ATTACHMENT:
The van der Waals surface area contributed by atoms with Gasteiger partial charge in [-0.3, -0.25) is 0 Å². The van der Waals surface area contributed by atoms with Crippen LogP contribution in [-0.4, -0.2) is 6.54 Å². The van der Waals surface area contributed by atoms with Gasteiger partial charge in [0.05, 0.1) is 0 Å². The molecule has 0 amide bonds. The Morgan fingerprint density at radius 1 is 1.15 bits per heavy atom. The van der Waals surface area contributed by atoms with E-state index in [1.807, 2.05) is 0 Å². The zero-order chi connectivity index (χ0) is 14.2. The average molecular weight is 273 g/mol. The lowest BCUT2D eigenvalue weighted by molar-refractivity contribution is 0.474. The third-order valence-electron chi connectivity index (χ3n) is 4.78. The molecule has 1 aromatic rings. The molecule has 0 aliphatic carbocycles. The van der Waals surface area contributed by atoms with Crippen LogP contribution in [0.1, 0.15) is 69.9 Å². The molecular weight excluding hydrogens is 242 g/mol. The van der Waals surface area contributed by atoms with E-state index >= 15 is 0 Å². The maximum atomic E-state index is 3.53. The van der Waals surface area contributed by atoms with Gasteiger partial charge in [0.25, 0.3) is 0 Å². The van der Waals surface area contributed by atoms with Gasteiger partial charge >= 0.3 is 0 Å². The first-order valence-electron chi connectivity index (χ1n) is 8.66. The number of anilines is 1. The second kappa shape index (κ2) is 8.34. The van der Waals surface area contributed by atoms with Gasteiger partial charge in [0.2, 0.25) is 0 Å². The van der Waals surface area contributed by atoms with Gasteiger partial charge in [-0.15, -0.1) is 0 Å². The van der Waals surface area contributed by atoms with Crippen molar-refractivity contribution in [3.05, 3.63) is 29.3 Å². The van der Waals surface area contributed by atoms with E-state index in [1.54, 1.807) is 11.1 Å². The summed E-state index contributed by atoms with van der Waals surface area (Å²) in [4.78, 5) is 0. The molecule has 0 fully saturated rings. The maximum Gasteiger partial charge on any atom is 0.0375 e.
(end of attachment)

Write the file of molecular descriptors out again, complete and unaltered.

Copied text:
The van der Waals surface area contributed by atoms with Gasteiger partial charge in [-0.3, -0.25) is 0 Å². The van der Waals surface area contributed by atoms with Crippen LogP contribution in [-0.4, -0.2) is 6.54 Å². The van der Waals surface area contributed by atoms with Gasteiger partial charge in [0.05, 0.1) is 0 Å². The molecule has 0 amide bonds. The Morgan fingerprint density at radius 1 is 1.15 bits per heavy atom. The van der Waals surface area contributed by atoms with E-state index in [1.807, 2.05) is 0 Å². The zero-order chi connectivity index (χ0) is 14.2. The average molecular weight is 273 g/mol. The lowest BCUT2D eigenvalue weighted by molar-refractivity contribution is 0.474. The third-order valence-electron chi connectivity index (χ3n) is 4.78. The molecule has 1 aromatic rings. The molecule has 0 aliphatic carbocycles. The van der Waals surface area contributed by atoms with Crippen LogP contribution in [0.1, 0.15) is 69.9 Å². The molecular weight excluding hydrogens is 242 g/mol. The van der Waals surface area contributed by atoms with E-state index >= 15 is 0 Å². The maximum atomic E-state index is 3.53. The van der Waals surface area contributed by atoms with Gasteiger partial charge in [0.25, 0.3) is 0 Å². The van der Waals surface area contributed by atoms with Gasteiger partial charge >= 0.3 is 0 Å². The first-order valence-electron chi connectivity index (χ1n) is 8.66. The number of anilines is 1. The second kappa shape index (κ2) is 8.34. The van der Waals surface area contributed by atoms with Gasteiger partial charge in [0.2, 0.25) is 0 Å². The van der Waals surface area contributed by atoms with Gasteiger partial charge in [-0.15, -0.1) is 0 Å². The van der Waals surface area contributed by atoms with Crippen molar-refractivity contribution in [3.05, 3.63) is 29.3 Å². The van der Waals surface area contributed by atoms with E-state index in [1.54, 1.807) is 11.1 Å². The summed E-state index contributed by atoms with van der Waals surface area (Å²) in [4.78, 5) is 0. The molecule has 0 fully saturated rings. The maximum Gasteiger partial charge on any atom is 0.0375 e.